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Letting the Laboratory Drive


University of Toronto chemistry professor Alan Aspuru-Guzik.

University of Toronto chemistry professor Alan Aspuru-Guzik says self-driving laboratories could speed the discovery of new drugs and materials at a vastly reduced cost.

Credit: University of Toronto

With hasty steps, Alan Aspuru-Guzik arrives for the interview. "Let's start," he says, barely having taken his place in his chair. He has no time to lose, not in the interview and not in his scientific research to discover new materials. "We live in the era of advanced materials. We as a species are big enough to change the climate, but I believe we are also big enough to stop changing the climate by inventing and using advanced materials."

Aspuru-Guzik is a professor of chemistry and of computer science at the University of Toronto. He moved to Canada last year after having spent 18 years in the U.S., first at the University of California, Berkeley and, since 2006, at Harvard University. Originally from Mexico City, Aspuru-Guzik's distaste for the immigration policies of U.S. President Donald Trump is partly what motivated him to move with his family from the U.S. to Canada.

I met with Aspuru-Guzik a couple of hours before he gave his keynote lecture at the American Association for the Advancement of Science (AAAS) 2019 Annual Meeting in Washington D.C., on the topic 'Materials for the future: Self-driving laboratories'.

Why do we need self-driving laboratories?

A self-driving laboratory helps chemists to discover new materials much more rapidly. There are 1082 atoms in the visible universe; out of this, you can make 1060 to 10180 medium-size molecules. Many of the solutions of our 21st century problems lie there; solutions for better drugs, and solutions for advanced materials that can be used in sustainable energy applications. Think of materials for harvesting solar energy or wind power, and materials for solar fuels and batteries. However, most molecules in that vast chemical space are useless; only a limited amount of them are promising. At present, it takes 10 years and $10 million to make a new material; that's too slow. Our first goal is to gain a factor of 10: around 2025, we want to be able to discover a new material in one year at the cost of only $1 million.

How does a 'self-driving laboratory' work?

Let's first make a distinction between automation and autonomy. Chemistry has used automation in experiments already for a couple of decades, but autonomy is new. A self-driving laboratory is a kind of robot scientist that uses sensors to become aware of its environment, and artificial intelligence (AI) to autonomously make decisions. In our vision, the self-driving laboratory has seven components: intuitive human-robot interactions using natural language, cloud-based data storage solutions, online analysis of experimental results, automated experimentation platforms, AI-aided experimental planning, dynamic bias correction, and high performance computing. Looking at the science of discovering new materials, we try to introduce AI in every step of the discovery of new materials. The self-driving lab can generate the most promising molecules to start the experiment with; next, based on the molecules it has tested, it can come up with the most promising next test molecules. It can also optimize experimental conditions: make it a bit warmer or cooler, use a bit more or a bit less solvent, a bit more or a bit less catalyst. When you digitize every part of the experiment, AI can be used in all these parts.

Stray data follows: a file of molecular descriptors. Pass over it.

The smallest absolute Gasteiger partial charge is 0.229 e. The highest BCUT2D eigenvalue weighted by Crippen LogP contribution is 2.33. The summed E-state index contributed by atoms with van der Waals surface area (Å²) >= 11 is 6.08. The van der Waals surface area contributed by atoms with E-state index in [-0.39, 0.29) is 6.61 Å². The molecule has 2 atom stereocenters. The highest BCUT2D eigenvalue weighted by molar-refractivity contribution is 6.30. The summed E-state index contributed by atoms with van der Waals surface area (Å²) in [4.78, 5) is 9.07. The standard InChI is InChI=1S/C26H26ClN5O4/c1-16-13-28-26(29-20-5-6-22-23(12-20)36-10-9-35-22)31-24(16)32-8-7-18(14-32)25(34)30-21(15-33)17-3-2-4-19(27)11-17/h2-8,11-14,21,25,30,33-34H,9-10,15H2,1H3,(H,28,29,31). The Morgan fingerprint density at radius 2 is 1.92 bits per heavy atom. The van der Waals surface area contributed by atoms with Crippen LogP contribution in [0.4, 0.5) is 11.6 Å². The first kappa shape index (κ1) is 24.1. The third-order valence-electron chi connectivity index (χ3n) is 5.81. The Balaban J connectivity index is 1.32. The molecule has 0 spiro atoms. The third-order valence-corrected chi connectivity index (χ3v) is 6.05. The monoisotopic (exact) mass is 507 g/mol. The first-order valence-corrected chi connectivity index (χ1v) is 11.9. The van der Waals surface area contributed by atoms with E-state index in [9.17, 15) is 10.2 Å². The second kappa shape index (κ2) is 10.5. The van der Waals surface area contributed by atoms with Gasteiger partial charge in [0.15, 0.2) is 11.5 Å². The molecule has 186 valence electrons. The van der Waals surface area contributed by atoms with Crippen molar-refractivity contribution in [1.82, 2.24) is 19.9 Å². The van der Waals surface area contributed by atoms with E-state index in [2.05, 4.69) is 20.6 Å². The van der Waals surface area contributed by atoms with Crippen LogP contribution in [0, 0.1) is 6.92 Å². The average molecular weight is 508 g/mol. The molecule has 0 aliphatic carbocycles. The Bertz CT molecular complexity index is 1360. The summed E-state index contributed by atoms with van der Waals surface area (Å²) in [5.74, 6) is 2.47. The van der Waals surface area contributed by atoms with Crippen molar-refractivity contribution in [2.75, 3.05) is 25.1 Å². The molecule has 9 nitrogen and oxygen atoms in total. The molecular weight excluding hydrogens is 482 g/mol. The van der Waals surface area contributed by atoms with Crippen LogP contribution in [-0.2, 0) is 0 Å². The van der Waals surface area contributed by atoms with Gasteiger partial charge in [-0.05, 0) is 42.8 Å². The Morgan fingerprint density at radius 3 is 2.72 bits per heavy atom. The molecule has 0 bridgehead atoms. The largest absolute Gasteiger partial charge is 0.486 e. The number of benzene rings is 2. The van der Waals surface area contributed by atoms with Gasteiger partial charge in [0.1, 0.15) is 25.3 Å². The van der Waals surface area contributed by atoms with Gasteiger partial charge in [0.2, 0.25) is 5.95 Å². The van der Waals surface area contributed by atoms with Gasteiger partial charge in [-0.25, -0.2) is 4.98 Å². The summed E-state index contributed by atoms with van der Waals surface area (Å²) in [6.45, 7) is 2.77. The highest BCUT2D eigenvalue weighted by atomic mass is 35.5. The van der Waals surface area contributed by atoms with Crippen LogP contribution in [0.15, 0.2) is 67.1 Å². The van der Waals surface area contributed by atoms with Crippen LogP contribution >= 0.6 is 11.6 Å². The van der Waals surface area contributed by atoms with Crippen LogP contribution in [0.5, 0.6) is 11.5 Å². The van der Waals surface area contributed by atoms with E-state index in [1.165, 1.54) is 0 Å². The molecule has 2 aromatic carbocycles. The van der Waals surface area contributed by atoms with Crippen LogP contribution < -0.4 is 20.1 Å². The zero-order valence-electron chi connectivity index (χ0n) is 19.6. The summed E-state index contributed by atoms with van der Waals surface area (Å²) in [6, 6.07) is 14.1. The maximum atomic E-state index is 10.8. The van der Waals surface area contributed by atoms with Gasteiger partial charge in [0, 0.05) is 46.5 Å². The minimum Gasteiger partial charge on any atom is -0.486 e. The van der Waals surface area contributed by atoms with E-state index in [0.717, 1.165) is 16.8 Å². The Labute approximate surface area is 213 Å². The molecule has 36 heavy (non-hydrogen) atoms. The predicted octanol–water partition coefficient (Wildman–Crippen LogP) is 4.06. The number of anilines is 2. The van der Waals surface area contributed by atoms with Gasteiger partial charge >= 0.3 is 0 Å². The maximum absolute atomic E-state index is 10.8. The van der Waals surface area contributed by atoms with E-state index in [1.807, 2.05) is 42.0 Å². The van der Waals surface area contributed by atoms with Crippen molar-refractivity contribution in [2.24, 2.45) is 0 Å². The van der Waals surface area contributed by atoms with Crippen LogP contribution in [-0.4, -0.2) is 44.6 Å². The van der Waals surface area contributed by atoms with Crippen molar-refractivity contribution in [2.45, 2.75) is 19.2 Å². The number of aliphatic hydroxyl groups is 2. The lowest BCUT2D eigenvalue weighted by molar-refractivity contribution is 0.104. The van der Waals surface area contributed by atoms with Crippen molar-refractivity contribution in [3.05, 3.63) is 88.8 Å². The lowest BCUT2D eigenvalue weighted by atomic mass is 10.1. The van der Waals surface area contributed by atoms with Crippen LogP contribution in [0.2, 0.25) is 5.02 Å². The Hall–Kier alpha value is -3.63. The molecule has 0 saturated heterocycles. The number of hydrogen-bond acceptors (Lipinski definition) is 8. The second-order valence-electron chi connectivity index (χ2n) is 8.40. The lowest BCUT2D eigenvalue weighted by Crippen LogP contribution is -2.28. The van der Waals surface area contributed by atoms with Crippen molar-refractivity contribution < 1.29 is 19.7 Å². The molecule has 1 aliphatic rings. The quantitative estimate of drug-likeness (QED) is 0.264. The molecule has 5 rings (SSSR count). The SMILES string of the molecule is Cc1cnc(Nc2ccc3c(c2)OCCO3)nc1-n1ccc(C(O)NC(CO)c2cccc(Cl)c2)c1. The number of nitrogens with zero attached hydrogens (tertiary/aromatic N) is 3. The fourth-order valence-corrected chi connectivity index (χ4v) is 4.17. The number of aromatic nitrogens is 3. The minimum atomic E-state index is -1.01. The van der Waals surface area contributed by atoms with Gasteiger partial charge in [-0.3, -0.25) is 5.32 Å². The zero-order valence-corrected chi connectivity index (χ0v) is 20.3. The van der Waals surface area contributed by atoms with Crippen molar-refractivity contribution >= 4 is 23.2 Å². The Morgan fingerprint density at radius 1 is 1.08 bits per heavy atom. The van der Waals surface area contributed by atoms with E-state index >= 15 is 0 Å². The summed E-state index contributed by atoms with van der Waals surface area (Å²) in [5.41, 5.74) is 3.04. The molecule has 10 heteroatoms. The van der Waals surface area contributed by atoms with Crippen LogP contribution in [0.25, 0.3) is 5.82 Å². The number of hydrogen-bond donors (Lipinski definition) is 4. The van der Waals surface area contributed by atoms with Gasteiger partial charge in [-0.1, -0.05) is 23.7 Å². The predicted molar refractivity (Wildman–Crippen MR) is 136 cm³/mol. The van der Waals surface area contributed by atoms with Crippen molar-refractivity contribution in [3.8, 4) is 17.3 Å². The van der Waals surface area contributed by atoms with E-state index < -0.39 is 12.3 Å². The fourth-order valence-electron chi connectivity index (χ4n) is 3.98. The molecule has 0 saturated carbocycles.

The modules involved in next-generation self-driving laboratories are empowered by artificial intelligence
for experiment planning,device scheduling, data analysis, and researcher communication.

Credit: Next-Generation Experimentation with Self-Driving Laboratories, Trends in Chemistry, http://bit.ly/2GFqX8F

What happens with the human intuition of the experimenter?

Humans have some intuition, but they are also very biased. AI helps us to get rid of the human bias. Sometimes a lack of knowledge helps the discovery. It's like little kids discovering new things; you lose a pen somewhere, can't find it yourself, and your child discovers it in a place that you never imagined. The AI of our self-driving lab is like this little kid.

Will AI replace the human altogether from the scientific experiment?

So far, AI has been only very good at constrained tasks: playing chess, Starcraft, or go. I am very suspicious of the ultimate fully autonomous robot scientist. In my vision, the scientist of the future is more like the person in a self-driving car: the car is doing a lot of the work, but the person is still telling the car where to go, when, and what for. I believe that the scientist of the future will be a cyborg: human and robot melded together."

Which results have you achieved with your self-driving laboratory?

Right now, we are focusing on the process of discovery, not yet on the discovery itself. For example, our self-driving lab has optimized certain parameters overnight, that took humans a few months to do. We have shown that the self-driving lab uses far fewer experiments to find a promising material for organic solar cells than the traditionally used high-throughput screening. In mid-February, our new robot arrived in Toronto; I can't wait to have this one up and running. We want to digitize the field. We are the McDonald's of organic chemistry. Therefore, some people think we are the raw type of chemists. Well, I feel good to be part of this rebellion."

Bennie Mols is a science and technology writer based in Amsterdam, the Netherlands.


 

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